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2015 Gold Medal: Stuart Gardyne

Stuart Gardyne, at Tiratora, his family home, in Wellington

Photo by Simon Wilson

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Stuart Gardyne is a fine architect whose professional ability and personal qualities have combined to produce a career of substantial achievement.

Throughout that career Stuart has exhibited persistence and commitment, openness and sensitivity, and an impressive determination to keep growing as an architect. In Stuart’s case a courteous and thoughtful manner drapes a flinty core; although his ambition might be under wraps and he eschews overt self-promotion, at key junctions in his life this careful person has made brave choices which have enabled him to make his mark on the city he knows so well. 

It’s easy to make retrospective sense of a life and career but certain professional motifs have been consistently present in Stuart’s practice, and some personal traits have guided his progress. There is a sense that Stuart has paced his career and paid his dues – his architectural development has been purposeful and thoroughly deserved. Right from the start, Stuart exhibited a willingness to get hands-on experience of the business of realising design.

After he graduated, he chose to work for the large and not-so-fashionable Structon Group because the firm did a lot of commercial work and therefore offered valuable lessons in the realpolitik of architecture.

The time at Structon gave Stuart a strong professional base, and opportunities to develop ideas and design beliefs about the use and occupation of buildings, and workplace organisation, that later informed acclaimed projects such as Conservation House and Spark Central undertaken by his own practice, architecture+.

To an unusual extent Stuart has been able to synthesise work across genres. He takes as much care over commercial projects as he does over residential and public commissions. That is because he focuses on the people who work, inhabit or visit buildings. Stuart’s people-centric design is complemented by the pleasure he takes in figuring out the plan and the effort he makes to make the most of the brief. These qualities are evident in residential projects such as Morrison’s Bush Cabin and Ponatahi House in the Wairarapa, and his own house in Wellington, which for thirty years – in the best tradition of the architect’s own house – has served as a palimpsest of an architectural life. The qualities, as well as an informed appreciation of typology, are expressed in public buildings such as Pataka-Porirua Museum of Arts and Culture, Expressions theatre and art gallery in Upper Hutt, and City Gallery, Wellington.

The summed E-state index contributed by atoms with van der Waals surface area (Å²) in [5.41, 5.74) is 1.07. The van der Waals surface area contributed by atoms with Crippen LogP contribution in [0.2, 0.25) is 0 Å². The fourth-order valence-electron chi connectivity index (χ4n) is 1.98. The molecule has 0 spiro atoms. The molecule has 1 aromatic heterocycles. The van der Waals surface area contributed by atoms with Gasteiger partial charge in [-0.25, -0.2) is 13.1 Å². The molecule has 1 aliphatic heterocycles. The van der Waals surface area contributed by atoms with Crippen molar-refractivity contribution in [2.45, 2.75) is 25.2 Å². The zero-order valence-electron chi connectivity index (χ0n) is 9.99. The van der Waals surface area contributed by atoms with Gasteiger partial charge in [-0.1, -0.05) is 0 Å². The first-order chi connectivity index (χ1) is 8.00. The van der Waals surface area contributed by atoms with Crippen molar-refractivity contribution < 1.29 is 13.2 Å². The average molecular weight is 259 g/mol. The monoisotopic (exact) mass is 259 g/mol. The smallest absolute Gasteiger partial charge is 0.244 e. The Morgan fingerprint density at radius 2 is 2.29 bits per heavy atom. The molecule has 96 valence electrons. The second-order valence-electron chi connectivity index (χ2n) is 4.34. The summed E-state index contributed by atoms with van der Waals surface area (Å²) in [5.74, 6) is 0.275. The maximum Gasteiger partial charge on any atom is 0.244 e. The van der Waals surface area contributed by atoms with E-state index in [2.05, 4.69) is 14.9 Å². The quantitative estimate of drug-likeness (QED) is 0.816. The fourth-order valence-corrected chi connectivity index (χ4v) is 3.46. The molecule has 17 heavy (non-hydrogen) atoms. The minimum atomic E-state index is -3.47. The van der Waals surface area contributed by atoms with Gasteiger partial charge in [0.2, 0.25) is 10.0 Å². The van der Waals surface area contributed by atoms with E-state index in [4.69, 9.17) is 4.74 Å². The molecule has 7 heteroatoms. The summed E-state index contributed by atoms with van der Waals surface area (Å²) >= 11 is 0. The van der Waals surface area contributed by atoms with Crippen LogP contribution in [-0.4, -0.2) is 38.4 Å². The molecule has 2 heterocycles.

It is at City Gallery, perhaps the project closest to Stuart’s heart and probably the most important to his career (it launched his firm, architecture+), that the architect’s dextrous handling of interiors and increasingly confident treatment of form are most clearly on display.

In two stages, with a third to come, Stuart has turned a public library into a vibrant public art gallery in a manner both robust and respectful. City Gallery, together with small urban interventions such as the Street Corner Canopies, and prominent buildings such as the waterfront Te Wharewaka o Poneke-Te Raukura, declares Stuart’s arrival on the public stage in Wellington. He has become a place maker, and his city is profiting from his understanding of its people and its patterns, his sympathy for cultural aspirations and his knowledge of commercial realities, his willingness to test a brief and his eagerness to challenge himself. Stuart has become an architectural leader as well as an excellent designer, and the profession he so admirably represents has benefited enormously from his collegiality, intelligence and integrity. For all these reasons Stuart Gardyne is a most worthy recipient of the New Zealand Institute of Architects Gold Medal.

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